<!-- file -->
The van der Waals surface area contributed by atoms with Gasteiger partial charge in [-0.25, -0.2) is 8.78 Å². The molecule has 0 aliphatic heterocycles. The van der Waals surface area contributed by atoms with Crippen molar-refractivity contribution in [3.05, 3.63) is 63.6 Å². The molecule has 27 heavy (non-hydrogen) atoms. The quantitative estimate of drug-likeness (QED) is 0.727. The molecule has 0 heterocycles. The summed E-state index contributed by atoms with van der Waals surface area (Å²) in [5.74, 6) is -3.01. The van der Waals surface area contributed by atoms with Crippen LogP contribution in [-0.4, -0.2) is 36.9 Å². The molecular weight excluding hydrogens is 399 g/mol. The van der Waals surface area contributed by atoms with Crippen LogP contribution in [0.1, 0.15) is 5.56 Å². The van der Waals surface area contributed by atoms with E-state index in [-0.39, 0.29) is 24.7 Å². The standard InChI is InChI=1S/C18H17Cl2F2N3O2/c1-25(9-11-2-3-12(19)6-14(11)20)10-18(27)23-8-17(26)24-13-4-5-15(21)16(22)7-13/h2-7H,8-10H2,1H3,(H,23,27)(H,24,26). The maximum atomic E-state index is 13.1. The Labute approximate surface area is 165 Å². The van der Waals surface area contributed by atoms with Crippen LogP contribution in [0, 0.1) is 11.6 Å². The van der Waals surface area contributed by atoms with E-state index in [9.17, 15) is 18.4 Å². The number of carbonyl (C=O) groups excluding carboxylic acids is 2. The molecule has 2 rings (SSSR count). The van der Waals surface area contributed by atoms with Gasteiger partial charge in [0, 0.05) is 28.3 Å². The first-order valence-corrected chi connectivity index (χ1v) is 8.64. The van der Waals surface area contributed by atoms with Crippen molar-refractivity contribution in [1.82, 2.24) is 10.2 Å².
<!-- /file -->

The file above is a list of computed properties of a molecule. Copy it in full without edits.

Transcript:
The van der Waals surface area contributed by atoms with Gasteiger partial charge in [-0.25, -0.2) is 8.78 Å². The molecule has 0 aliphatic heterocycles. The van der Waals surface area contributed by atoms with Crippen molar-refractivity contribution in [3.05, 3.63) is 63.6 Å². The molecule has 27 heavy (non-hydrogen) atoms. The quantitative estimate of drug-likeness (QED) is 0.727. The molecule has 0 heterocycles. The summed E-state index contributed by atoms with van der Waals surface area (Å²) in [5.74, 6) is -3.01. The van der Waals surface area contributed by atoms with Crippen LogP contribution in [-0.4, -0.2) is 36.9 Å². The molecular weight excluding hydrogens is 399 g/mol. The van der Waals surface area contributed by atoms with Crippen LogP contribution in [0.1, 0.15) is 5.56 Å². The van der Waals surface area contributed by atoms with E-state index in [-0.39, 0.29) is 24.7 Å². The standard InChI is InChI=1S/C18H17Cl2F2N3O2/c1-25(9-11-2-3-12(19)6-14(11)20)10-18(27)23-8-17(26)24-13-4-5-15(21)16(22)7-13/h2-7H,8-10H2,1H3,(H,23,27)(H,24,26). The maximum atomic E-state index is 13.1. The Labute approximate surface area is 165 Å². The van der Waals surface area contributed by atoms with Crippen LogP contribution in [0, 0.1) is 11.6 Å². The van der Waals surface area contributed by atoms with E-state index in [9.17, 15) is 18.4 Å². The number of carbonyl (C=O) groups excluding carboxylic acids is 2. The molecule has 2 rings (SSSR count). The van der Waals surface area contributed by atoms with Gasteiger partial charge in [0, 0.05) is 28.3 Å². The first-order valence-corrected chi connectivity index (χ1v) is 8.64. The van der Waals surface area contributed by atoms with Crippen molar-refractivity contribution in [1.82, 2.24) is 10.2 Å².